‘Bird Box’ by Josh Malerman
Synopsis: “Most people dismissed the reports on the news. But they became too frequent; they became too real. And soon it was happening to people we knew. The the Internet died. The televisions and radios went silent. The phone stopped ringing. And we couldn’t look outside anymore.”
‘Under the Dome’ by Stephen King
Synopsis: “On a beautiful autumn day, a small New England town is suddenly and inexplicably sealed off from the rest of the world by an invisible force field. Planes crash into it and rain down flaming wreckage. A gardener’s hand is severed as the dome descends. Cars explode on impact. Families are separated and panic mounts. No one can fathom what the barrier is, where it came from, and when – or if – it will go away. Now, a few intrepid citizens, led by an Iraq vet turned short-order cook, face down a ruthless politician dead set on seizing the reins of power under the dome. But their main adversary is the dome itself. Because time isn’t just running short. It’s running out.”
‘Where the Crawdads Sing’ by Delia Owens
Synopsis: “For years, rumours of the ‘Marsh Girl’ have haunted Barkley Cove, a quiet town on the North Carolina coast. So in late 1969, when handsome Chase Andrews is found dead, the locals immediately suspect Kya Clark, the so-called Marsh Girl. But Kya is not what they say. Sensitive and intelligent, she has survived for years alone in the marsh that she calls home, finding friends in the gulls and lessons in the sand. Then the time comes when she yearns to be loved. When two young men from town become intrigued by her wild beauty, Kya opens herself to a new life – until the unthinkable happens.”
‘The Girl on the Train’ by Paula Hawkins
Synopsis: “Rachel catches the same commuter train every morning. She knows it will wait at the same signal each time, overlooking a row of back gardens. She’s even started to feel like she knows the people who live in one of the houses. Their life – as she sees it – is perfect. If only Rachel could be that happy. And then she sees something shocking, and in one moment everything changes. Now Rachel has a chance to become a part of the lives she’s only watched from afar. Now they’ll see: she’s much more than just a girl on the train…”
'Breakfast at Tiffany's' by Truman Capote
Synopsis: “Holly Golightly, glittering socialite traveller, generally upwards, sometimes sideways and once in a while down. She's up all night drinking cocktails and breaking hearts. She's a shoplifter, a delight, a drifter, and a tease. She hasn't got a past. She doesn't want to belong to anything or anyone. Not to 'Rusty' Trawler, the blue-chinned, cuff-shooting millionaire man about women about town. Not to Salvatore 'Sally' Tomato, the Mafia sugar-daddy doing life in Sing Sing. Not to a starving writer. Not even to her one-eyed rag-bag pirate of a cat. One day Holly might find somewhere she belongs. Until then she's travelling.”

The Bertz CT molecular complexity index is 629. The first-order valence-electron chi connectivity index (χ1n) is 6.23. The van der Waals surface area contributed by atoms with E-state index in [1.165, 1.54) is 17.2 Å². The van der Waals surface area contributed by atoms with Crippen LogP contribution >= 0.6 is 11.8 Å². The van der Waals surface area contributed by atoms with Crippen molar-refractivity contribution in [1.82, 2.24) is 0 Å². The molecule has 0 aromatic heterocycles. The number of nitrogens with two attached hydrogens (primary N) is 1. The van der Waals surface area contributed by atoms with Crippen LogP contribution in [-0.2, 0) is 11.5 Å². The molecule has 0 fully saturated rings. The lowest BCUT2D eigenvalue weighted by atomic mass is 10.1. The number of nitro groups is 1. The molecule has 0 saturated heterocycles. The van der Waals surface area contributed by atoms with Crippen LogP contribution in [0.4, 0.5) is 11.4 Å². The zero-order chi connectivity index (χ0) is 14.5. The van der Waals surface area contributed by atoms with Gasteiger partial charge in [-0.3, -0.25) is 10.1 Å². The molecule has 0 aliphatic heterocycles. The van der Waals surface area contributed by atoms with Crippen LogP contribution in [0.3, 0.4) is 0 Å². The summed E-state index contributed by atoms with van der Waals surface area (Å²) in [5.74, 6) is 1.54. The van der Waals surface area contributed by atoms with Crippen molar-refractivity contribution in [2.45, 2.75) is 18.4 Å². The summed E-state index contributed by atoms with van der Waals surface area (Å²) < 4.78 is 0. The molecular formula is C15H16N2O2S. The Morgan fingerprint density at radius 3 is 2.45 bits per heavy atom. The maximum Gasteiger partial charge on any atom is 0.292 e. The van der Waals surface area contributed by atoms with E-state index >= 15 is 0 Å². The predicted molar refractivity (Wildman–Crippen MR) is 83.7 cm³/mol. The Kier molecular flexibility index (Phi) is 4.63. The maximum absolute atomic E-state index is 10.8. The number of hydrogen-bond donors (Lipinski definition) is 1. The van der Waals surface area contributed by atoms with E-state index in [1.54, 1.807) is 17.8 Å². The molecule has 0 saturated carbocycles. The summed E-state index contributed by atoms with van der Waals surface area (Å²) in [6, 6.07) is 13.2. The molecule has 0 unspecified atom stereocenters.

‘The Great Gatsby’ by F. Scott Fitzgerald
Synopsis: "Generally considered to be F. Scott Fitzgerald's finest novel, The Great Gatsby is a consummate summary of the "roaring twenties", and a devastating expose of the ‘Jazz Age’. Through the narration of Nick Carraway, the reader is taken into the superficially glittering world of the mansions which lined the Long Island shore in the 1920s, to encounter Nick's cousin Daisy, her brash but wealthy husband Tom Buchanan, Jay Gatsby and the mystery that surrounds him. The Great Gatsby is an undisputed classic of American literature from the period following the First World War and is one of the great novels of the twentieth century.”
‘The Handmaid’s Tale’ by Margaret Atwood“
Synopsis: I believe in the resistance as I believe there can be no light without shadow; or rather, no shadow unless there is also light. Offred is a Handmaid in The Republic of Gilead, a religious totalitarian state in what was formerly known as the United States. She is placed in the household of The Commander, Fred Waterford her assigned name, Offred, means of Fred. She has only one function: to breed. If Offred refuses to enter into sexual servitude to repopulate a devastated world, she will be hanged. Yet even a repressive state cannot eradicate hope and desire. As she recalls her pre-revolution life in flashbacks, Offred must navigate through the terrifying landscape of torture and persecution in the present day, and between two men upon which her future hangs.
Masterfully conceived and executed, this haunting vision of the future places Margaret Atwood at the forefront of dystopian fiction.”
Remember, all of the mentioned books (and so many more) are available at the Lanchester library so you can get it and read for free! Have fun!